As evil as these people are, they are not stupid nor naive as to their monetary machinations.  They know EXACTLY what they're doing.  It's in the protocols and it's all part of a greater plan to confiscate as much wealth and enslave as many people as possible.  Their incredibly chutzpahtic hubris along with their very small numbers dooms them in the end.  Our greatest weapon at this point is education.  The more people who know the history and workings of the fractional reserve fiat currency scam, the quicker their inevitable downfall.  Spread the word as best you can wherever you can.

Herd Redirection Committee's picture

No shit its alchemy.

Any one ever hear of 'turning lead into gold'?  It is a reference to fiat currency, in those days lead on paper, paper money, that has been 'turned into gold', bank deposits.  Fractional reserve banking.  Which you then combine with usury, and voila, modern banking/alchemy.


bilbert's picture

+ 1,000 for "chutzpahtic hubris"

Nice turn of phrase, JS!

Dark Daze's picture
Dark Daze (not verified) SILVERGEDDON Dec 29, 2016 6:28 PM

Yes, and two of the main beneficiaries of the crime of wealth confiscation that occured in 2008/09 were, tada JPM and GS. They absolutely destoyed the heart of the nation and they want to strut around like cocks on the walk.

Snípéir_Ag_Obair's picture



Rivero thinks Iraq was about the mathematically-dying petrodollar... because spending 3 trillion rather than killing or bribing one guy was the best approach.

Rivero needs to look a little deeper into the Bush Admin and (((who))) most of all pushed for war.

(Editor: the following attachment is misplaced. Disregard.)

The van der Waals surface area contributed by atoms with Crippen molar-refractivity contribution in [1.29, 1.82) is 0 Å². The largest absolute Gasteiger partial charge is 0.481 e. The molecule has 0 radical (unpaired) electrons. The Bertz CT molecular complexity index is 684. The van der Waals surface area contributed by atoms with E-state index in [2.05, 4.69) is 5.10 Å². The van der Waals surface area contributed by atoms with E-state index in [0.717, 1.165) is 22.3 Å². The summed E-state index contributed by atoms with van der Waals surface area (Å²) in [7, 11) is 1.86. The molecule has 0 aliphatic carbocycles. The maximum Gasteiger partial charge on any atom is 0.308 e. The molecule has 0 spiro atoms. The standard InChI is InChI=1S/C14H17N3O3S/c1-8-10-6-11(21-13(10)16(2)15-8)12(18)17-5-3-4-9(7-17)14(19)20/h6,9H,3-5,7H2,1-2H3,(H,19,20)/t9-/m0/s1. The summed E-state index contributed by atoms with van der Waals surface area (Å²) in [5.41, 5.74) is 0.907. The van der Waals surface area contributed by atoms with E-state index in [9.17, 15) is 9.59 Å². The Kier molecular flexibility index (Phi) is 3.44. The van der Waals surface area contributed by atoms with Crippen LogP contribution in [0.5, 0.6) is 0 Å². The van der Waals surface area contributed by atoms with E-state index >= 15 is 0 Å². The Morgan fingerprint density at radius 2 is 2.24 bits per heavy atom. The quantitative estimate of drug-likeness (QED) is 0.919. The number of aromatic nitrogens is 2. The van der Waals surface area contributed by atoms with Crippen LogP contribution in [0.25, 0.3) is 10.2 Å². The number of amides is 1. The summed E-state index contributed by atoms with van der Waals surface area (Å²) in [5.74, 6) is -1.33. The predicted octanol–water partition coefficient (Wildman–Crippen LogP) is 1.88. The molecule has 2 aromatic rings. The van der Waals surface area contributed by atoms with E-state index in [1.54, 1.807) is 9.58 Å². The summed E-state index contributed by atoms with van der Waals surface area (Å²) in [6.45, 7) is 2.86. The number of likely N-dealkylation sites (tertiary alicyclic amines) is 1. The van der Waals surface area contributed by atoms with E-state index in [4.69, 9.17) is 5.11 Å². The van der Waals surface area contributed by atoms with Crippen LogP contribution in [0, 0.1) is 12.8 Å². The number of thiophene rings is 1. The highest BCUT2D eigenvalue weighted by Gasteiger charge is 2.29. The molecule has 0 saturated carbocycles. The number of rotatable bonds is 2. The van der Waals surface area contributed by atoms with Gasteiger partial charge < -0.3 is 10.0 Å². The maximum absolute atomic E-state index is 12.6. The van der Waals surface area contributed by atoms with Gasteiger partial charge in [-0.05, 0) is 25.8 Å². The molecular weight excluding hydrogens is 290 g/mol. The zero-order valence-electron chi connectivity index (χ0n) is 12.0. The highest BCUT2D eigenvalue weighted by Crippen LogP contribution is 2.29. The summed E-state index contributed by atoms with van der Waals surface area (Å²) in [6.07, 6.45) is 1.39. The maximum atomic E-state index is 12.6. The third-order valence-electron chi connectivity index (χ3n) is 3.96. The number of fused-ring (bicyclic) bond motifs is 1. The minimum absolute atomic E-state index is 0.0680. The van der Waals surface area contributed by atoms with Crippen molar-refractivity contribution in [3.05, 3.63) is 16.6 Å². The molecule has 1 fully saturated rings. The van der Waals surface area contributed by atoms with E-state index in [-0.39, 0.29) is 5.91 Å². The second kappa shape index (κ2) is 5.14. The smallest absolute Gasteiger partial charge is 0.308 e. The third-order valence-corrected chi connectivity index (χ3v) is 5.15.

(((they))) were not concerned with the petrodollar system nor helping China get cheaper oil.


Snípéir_Ag_Obair's picture

book called 'the babylonian woe' is worth a read, sure its online...

Its all black magick...

End the fucking Fed, and issue government currency backed by gold and silver. period.

Trump needs to read about Andy Jackson.

angryyoungman's picture

Bitchez be jealous of our petrodollar

Madcow's picture

it all works so long as they can deliver a return to real economic growth.

it all falls apart instantly if they cannot. 


For a better understanding of the central bankers' conundrum, here is Woody Allen:



barysenter's picture

Fly bankers! FLY!!!

hooligan2009's picture


“The idea that paper money could replace intrinsically valuable gold and precious metals, and that banks could take secure short-term deposits and transform them into long-term risky investments came into its own with the Industrial Revolution in the eighteenth century.

needs to be restated as this:

“The idea that paper money could replace labor and that banks could take secure short-term deposits and transform them into the supply of fungible long term supplies of labor came into its own with the Industrial Revolution in the eighteenth century.

the link between the value of work/effort and fiat money is missing

central banks think they can create the value/effort of work by prinitng money - this is (absurdly) false.

Lonesome Crow's picture

“The idea that paper money could replace labor and that banks could take secure short-term deposits and transform them into the supply of fungible long term supplies of labor came into its own with the Industrial Revolution in the eighteenth century.